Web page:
Mark Sigal - Canaccord Genuity, Research Division

Okay. And then today and in the past, we've talked about several different key geographies moving forward on the smart metering side, Brazil and also Germany. Given the regulatory approval in Brazil, can you talk about your timing expectations for Commercial shipments in '12 and then also how the German market is coming and when you might expect to start to respond to some RFPs?

Ronald A. Sege

Sure. So in Brazil, regulatory approval means that we announced our pilots. As I mentioned in the prepared remarks, our partner, ELO, has already been teeing those up. So 2012 will largely be a year of pilots and then moving into deployments, assuming we win those pilots, starting in 2013. As a reminder, it's a 60 plus million meter market and there is a mandate to move those meters to smart meters by 2021. So there'll be revenue starting to come in, in next year but we would expect it to be quite significant the year after. Germany is a bit of a mixed bag. We continue to be engaged in pilots there and therefore, we're responding to RFPs, however, as you may know, the regulators are still in the process of putting together a final -- particularly security requirements that will govern smart meter deployments and there's currently a pretty raging debate as to what the right approach to ensuring the appropriate security levels in Germany. And that hasn't been settled yet, which means that market is going a little bit more slowly than all of us would like. But we will continue to engage in pilots there and be aggressive. It's just we don't expect the significant rollouts to begin until after 2012.

Mark Sigal - Canaccord Genuity, Research Division

Okay, great. And then just lastly, I think on the last call, given all the success that you guys have had in the street lighting market, you talked about I think pilots in the order of magnitude of over 400 globally right now. I'm just curious if you might be able to bucketize that and of that call it 400 number, how many are nearing the decision phase given that pilot there can be over a year long?

I'd say that we're very excited about street lighting. We don't expect it to be a significant portion of our revenue in 2012. It's a long cycle market. We did pilots in Oslo, how many years ago, Chris?

Oliver R. Stanfield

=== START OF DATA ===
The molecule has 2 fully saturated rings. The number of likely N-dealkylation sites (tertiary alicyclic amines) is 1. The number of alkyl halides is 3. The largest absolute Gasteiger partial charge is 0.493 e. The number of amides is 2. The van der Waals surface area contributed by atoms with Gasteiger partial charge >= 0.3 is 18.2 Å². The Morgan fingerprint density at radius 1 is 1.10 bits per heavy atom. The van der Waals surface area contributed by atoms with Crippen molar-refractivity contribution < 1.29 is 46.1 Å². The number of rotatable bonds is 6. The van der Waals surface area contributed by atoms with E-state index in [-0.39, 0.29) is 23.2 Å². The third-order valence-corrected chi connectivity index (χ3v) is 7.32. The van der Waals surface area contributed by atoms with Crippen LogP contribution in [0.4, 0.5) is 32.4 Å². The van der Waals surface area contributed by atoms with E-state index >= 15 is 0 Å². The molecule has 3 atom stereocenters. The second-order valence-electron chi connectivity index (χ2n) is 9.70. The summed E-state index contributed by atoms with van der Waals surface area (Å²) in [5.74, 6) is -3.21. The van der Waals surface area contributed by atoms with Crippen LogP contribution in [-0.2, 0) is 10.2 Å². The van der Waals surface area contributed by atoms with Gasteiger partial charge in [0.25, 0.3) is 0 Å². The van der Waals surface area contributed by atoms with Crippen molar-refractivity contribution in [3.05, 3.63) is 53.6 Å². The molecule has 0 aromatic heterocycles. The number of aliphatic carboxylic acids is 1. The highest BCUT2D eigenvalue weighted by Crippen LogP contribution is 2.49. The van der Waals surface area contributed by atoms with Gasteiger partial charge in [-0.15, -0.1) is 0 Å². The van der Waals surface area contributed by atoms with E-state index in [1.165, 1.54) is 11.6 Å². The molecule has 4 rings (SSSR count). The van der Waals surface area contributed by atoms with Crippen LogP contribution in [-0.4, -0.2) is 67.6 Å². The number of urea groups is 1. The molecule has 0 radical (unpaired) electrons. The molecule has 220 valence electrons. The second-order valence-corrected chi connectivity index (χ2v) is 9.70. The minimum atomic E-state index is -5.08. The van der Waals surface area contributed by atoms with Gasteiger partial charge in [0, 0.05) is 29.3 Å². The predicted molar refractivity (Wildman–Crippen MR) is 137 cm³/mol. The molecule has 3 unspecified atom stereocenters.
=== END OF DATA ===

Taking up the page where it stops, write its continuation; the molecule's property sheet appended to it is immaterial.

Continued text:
Many years.

Ronald A. Sege

Yes. 3 or 4 years ago and as you saw, we've now won the city light deployment. My expectation is sales cycles will shorten as the market becomes educated on the strong ROI and as more participants come in to the market particularly on the energy services companies side. So I'd say it's still in kind of market priming stage. We're very early, therefore, very well positioned in that market and my expectation is it will be a big one but again not in 2012.

Oliver R. Stanfield

And I think one thing that's encouraging about street lighting is, a few years ago as you know, that market existed largely in Europe. And then the market developed in China because China has all the characteristics that Ron spoke about on his score card. And I think, what is interesting in Ron's remarks today, is you're seeing a pilot in Japan. Japan has a lot of lights and obviously, as a result of the tragedy there, their availability of electricity has changed and now they are a market for street lighting as well.

Ronald A. Sege

I also made a point in my prepared remarks that the same fundamental drivers for smart grid applications that I enumerated in the prepared remarks really drives street lighting as well. So that's why you're seeing the strong interest in Europe, the strong interest in China and now, the strong interest in Japan. So one might expect that, for example, Brazil will be an interesting market for street lighting as time goes on as well.

Operator

And your next question comes from the line of Dale Pfau of Cantor Fitzgerald.

Dale Pfau - Cantor Fitzgerald & Co., Research Division

Could we talk about the U.S.? I mean clearly, you're having strength internationally, which you've had in the past and outside of Duke. It's been a struggle and the U.S. looks to be little softer going forward. Have you given up? Are there still some possibilities here? What your thoughts on the U.S. Ron?

Ronald A. Sege